10. S. Tominaga, B. A. Wandell, “Standard surface-reflection model and illuminant estimation,” J. Opt. Soc. Am. A 6, 576–584 (1989). [CrossRef]
  11. S. Tominaga, B. A. Wandell, “Component estimation of surface spectral reflectance,” J. Opt. Soc. Am. A 7, 312–317 (1990). [CrossRef]
  12. S. Tominaga, “Surface identification using the dichromatic reflection model,” IEEE Trans. Pattern Anal. Mach. Intell. 13, 658–670 (1991). [CrossRef]
  13. G. Healey, D. Slater, “Global color constancy: recognition of objects by use of illumination-invariant properties of color distributions,” J. Opt. Soc. Am. A 11, 3003–3010 (1994). [CrossRef]
  14. B. V. Funt, G. D. Finlayson, “Color constant color indexing,” IEEE Trans. Pattern Anal. Mach. Intell. 17, 522–533 (1995). [CrossRef]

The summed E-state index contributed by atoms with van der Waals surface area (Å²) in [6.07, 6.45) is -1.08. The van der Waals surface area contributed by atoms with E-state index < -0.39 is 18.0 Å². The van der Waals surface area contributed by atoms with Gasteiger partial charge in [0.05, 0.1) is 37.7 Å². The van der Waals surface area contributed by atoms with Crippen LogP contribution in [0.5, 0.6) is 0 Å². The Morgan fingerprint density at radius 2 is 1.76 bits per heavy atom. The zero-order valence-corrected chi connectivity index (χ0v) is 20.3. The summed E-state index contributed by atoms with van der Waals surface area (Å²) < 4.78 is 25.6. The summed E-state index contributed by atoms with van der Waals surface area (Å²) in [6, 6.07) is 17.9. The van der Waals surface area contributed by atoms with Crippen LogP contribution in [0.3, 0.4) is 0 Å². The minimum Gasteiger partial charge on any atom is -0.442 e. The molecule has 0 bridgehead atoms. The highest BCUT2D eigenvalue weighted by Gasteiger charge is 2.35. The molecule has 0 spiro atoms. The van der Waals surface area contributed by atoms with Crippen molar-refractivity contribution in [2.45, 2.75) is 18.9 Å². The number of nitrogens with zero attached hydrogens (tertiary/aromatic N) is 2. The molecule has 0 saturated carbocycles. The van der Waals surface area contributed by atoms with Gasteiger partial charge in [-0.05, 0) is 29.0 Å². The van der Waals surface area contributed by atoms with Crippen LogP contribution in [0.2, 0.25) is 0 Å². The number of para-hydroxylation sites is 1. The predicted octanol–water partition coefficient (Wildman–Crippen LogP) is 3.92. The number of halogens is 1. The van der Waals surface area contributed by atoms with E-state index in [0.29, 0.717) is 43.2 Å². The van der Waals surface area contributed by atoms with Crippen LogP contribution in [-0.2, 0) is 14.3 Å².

15. L. T. Maloney, B. A. Wandell, “Color constancy: a method for recovering surface spectral reflectances,” J. Opt. Soc. Am. A 3, 29–33 (1986). [CrossRef] [PubMed]
  16. C. L. Novak, S. A. Shafer, “Supervised color constancy using a color chart,” (School of Computer Science, Carnegie Mellon University, Pittsburgh, Pa., 1990).
  17. C. Palm, I. Scholl, T. Lehmann, K. Spitzer, “Quantitative color measurement in laryngoscopic images,” in POSTER98 (Faculty of Electrical Engineering, Czech Technical University, Prague, 1998), Paper NS22.
  18. H. Hassan, J. Ilgner, C. Palm, T. Lehmann, K. Spitzer, M. Westhofen, “Objective judgement in laryngoscopic images,” in Advances in Quantitative Laryngoscopy, Voice and Speech Research, T. Lehmann, C. Palm, K. Spitzer, T. Tolxdorff, eds. (RWTH, Aachen, Germany, 1998), pp. 135–142.
  19. G. Buchsbaum, “A spatial processor model for object colour perception,” J. Franklin Inst. 300, 1–26 (1980). [CrossRef]
  20. E. H. Land, “Recent advances in retinex theory,” Vision Res. 26, 7–21 (1986). [CrossRef] [PubMed]